Linda Greenhouse: Hiding in plain sight
Aug 13, 2010 at 10:20 am
Posted by Linda Greenhouse on opinionator.blogs.nytimes.com:
"Of the many smart moves Judge Walker made in his 136-page opinion last week, the smartest was his unveiling of a central hiding-in-plain-sight fact: the change in society’s expectations about what partnership in a marriage entails. 'Marriage between a man and a woman was traditionally organized based on presumptions of a division of labor along gender lines' until recently, he said. 'Men were seen as suited for certain types of work and women for others. Women were seen as suited to raise children and men were seen as suited to provide for the family.'
"Judge Walker cited the advent of no-fault divorce (which New York is about to become the 50th state to adopt) as a marker of how the legal system no long prescribes roles for marriage partners based on their sex. Evidence at the trial, he said, showed 'the movement of marriage away from a gendered institution and toward an institution free from state-mandated gender roles.' As a result, the judge continued, 'gender is not relevant to the state in determining spouses’ obligations to each other and to their dependents,' and 'gender no longer forms an essential part of marriage; marriage under law is a union of equals.'
"Judge Walker’s conclusion was that Proposition 8, the state constitutional amendment confining marriage to opposite-sex couples, 'thus enshrines in the California Constitution a gender restriction that the evidence shows to be nothing more than an artifact of a foregone notion that men and women fulfill different roles in civil life.' Proposition 8 'mandates that men and women be treated differently based only on antiquated and discredited notions of gender.'
"There is much more to Judge Walker’s analysis, but it seems to me that this revelation is the heart of it: that while we have been fussing about the freedom to marry, marriage itself has undergone profound change as the result of forces completely independent of federal judges. Judge Walker is saying basically that he is not 'redefining marriage' — the charge instantly leveled by critics of the opinion. We, collectively, in California and elsewhere in today’s United States, have done the job ourselves.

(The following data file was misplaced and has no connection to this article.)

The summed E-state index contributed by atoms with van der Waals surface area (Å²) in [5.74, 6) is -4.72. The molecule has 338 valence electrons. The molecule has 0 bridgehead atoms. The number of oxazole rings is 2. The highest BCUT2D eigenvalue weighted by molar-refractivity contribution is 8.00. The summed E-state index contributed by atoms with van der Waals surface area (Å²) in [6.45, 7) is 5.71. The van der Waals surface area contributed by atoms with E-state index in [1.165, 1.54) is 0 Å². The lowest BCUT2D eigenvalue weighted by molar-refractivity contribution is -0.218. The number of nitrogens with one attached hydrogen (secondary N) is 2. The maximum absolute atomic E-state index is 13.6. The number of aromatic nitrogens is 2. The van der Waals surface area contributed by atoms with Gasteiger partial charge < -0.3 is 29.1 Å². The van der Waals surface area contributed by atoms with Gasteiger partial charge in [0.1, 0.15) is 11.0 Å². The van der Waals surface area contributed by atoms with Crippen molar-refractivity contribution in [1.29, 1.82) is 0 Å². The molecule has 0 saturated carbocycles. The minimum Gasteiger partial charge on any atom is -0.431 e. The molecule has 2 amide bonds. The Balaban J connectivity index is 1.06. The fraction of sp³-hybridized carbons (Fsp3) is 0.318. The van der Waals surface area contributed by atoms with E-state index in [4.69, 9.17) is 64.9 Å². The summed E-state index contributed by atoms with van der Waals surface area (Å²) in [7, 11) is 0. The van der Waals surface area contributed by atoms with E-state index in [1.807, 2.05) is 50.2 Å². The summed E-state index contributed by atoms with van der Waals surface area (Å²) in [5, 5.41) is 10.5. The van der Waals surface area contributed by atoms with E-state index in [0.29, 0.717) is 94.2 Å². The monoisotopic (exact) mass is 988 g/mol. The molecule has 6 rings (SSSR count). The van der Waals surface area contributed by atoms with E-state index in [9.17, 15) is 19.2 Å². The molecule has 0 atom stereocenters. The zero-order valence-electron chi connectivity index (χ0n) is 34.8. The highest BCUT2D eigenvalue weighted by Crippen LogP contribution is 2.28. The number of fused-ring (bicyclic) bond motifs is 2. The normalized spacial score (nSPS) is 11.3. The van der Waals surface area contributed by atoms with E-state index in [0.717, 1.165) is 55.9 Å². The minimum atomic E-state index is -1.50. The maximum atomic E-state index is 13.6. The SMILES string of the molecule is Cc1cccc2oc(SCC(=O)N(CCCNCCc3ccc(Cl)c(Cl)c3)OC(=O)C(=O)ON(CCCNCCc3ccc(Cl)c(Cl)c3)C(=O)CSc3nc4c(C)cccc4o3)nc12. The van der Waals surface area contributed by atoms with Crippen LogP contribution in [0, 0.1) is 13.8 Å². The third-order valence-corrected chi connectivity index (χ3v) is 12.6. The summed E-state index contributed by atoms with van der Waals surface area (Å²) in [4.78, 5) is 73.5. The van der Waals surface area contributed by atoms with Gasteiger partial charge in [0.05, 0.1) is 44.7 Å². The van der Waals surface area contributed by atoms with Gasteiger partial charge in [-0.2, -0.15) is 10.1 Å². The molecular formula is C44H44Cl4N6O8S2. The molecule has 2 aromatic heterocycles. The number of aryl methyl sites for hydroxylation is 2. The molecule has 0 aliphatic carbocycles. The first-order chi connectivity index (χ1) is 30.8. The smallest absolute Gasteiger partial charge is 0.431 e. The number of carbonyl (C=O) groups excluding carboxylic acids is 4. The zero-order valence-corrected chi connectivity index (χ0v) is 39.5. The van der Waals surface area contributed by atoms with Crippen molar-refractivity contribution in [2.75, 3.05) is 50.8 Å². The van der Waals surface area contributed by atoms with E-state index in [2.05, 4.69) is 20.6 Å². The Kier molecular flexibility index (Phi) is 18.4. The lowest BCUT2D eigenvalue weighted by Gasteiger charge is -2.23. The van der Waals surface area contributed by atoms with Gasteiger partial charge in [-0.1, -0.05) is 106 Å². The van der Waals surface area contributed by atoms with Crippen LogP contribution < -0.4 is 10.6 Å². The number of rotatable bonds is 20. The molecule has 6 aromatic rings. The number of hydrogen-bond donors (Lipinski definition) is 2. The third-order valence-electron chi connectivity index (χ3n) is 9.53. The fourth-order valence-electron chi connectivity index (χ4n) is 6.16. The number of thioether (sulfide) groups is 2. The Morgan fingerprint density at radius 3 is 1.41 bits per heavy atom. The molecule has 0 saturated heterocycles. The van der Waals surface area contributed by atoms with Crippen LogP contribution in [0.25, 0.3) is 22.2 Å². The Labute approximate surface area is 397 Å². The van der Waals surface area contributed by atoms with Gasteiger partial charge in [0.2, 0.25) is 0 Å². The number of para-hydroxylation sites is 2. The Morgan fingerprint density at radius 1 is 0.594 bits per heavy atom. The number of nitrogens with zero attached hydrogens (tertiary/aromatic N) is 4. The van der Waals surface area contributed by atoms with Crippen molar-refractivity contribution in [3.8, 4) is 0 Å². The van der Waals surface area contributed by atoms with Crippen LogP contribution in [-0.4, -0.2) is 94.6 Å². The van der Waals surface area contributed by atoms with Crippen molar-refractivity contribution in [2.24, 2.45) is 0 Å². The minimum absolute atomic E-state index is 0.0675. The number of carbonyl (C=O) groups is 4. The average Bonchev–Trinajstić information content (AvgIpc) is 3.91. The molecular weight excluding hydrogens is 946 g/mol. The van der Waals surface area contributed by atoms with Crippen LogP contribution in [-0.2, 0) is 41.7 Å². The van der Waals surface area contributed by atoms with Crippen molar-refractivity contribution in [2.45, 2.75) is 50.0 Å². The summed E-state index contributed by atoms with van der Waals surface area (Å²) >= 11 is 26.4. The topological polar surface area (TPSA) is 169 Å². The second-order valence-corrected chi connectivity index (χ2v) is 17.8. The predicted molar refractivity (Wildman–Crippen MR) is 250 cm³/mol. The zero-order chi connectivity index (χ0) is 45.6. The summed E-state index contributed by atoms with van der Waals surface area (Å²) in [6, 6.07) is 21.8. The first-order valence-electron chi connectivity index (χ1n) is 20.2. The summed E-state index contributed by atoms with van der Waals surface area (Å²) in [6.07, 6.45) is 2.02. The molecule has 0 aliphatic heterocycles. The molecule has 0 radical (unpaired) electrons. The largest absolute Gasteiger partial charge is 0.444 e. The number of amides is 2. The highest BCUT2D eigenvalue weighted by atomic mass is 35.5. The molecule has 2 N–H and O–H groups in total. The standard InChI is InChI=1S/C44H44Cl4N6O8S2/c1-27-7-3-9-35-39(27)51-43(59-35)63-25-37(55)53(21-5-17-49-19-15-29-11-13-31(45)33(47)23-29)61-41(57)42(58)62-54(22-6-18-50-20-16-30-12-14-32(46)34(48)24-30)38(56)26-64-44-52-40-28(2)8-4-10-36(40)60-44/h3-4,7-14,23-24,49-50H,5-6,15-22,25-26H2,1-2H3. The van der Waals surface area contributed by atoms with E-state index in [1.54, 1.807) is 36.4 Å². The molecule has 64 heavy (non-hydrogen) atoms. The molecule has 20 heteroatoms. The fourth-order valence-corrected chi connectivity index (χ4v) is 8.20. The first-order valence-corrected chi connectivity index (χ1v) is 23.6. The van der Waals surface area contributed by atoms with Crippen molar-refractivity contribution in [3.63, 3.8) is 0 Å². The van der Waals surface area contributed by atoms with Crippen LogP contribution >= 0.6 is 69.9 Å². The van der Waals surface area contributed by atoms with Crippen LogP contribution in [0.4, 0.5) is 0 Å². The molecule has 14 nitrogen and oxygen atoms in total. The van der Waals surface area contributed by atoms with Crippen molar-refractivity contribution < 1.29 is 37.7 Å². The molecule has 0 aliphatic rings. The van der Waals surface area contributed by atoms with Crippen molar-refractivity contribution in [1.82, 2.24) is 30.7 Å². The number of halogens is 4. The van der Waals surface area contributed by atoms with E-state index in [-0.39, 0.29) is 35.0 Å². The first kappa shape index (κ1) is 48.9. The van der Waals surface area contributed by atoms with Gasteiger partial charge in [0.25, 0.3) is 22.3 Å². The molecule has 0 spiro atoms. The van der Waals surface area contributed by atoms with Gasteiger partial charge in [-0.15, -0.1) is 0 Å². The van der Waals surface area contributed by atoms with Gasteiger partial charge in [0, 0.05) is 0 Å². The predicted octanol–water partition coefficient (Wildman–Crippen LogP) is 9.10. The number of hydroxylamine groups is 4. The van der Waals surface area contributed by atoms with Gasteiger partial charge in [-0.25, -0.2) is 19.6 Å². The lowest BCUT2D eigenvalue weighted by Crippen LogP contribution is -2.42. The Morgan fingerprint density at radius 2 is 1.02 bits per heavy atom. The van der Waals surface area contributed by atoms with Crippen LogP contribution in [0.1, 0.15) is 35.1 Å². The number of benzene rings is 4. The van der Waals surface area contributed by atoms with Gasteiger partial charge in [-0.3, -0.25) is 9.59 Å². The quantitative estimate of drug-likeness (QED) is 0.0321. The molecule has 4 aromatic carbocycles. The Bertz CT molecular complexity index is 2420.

"If Judge Walker’s opinion survives on appeal in its full sweep, I think it will be on this basis. Will it survive? I’m not ready to predict. Clearly, the societal changes that Judge Walker identified, the inexorable erosion of the gendered boundaries that prescribed separate roles for men and women in the home and in the world, are the very changes that have animated the religious right for decades. Deep disquiet over those changes fueled the successful opposition to the Equal Rights Amendment in the 1970s and is a major part of what continues to make marriage equality a polarizing issue here even as other countries are managing to put the debate behind them in growing numbers. (Argentina’s Congress legalized the freedom to marry last month; it is legal as well in Canada, South Africa, Spain and six other European countries. The Mexican Supreme Court ruled this week that marriages of same-sex couples performed in Mexico City, where they are legal, must be recognized as valid throughout the country.
... "A Supreme Court showdown on marriage equality, if one comes, is probably at least 18 months away, further complicating prediction. The justices, or at least some of them, are likely to pay close attention to how the public responds, both to Judge Walker’s opinion and to the Court of Appeals decision that will come next. One early straw in the wind was a CNN poll last weekend, after the ruling, in which 52 percent of the respondents answered yes to the question, 'Do you think gays and lesbians should have a constitutional right to get married and have their marriage recognized by law as valid?' According to Evan Wolfson, executive director of Freedom to Marry, this was the first time a national poll showed majority support for same-sex marriage.
"Given that last week’s decision is most unlikely to be the last word, the real contribution of Judge Walker’s fact-filled opinion, and of the trial that preceded it, may be to enable a better informed public conversation. Knowledge can change perceptions, which in turn can change reality."
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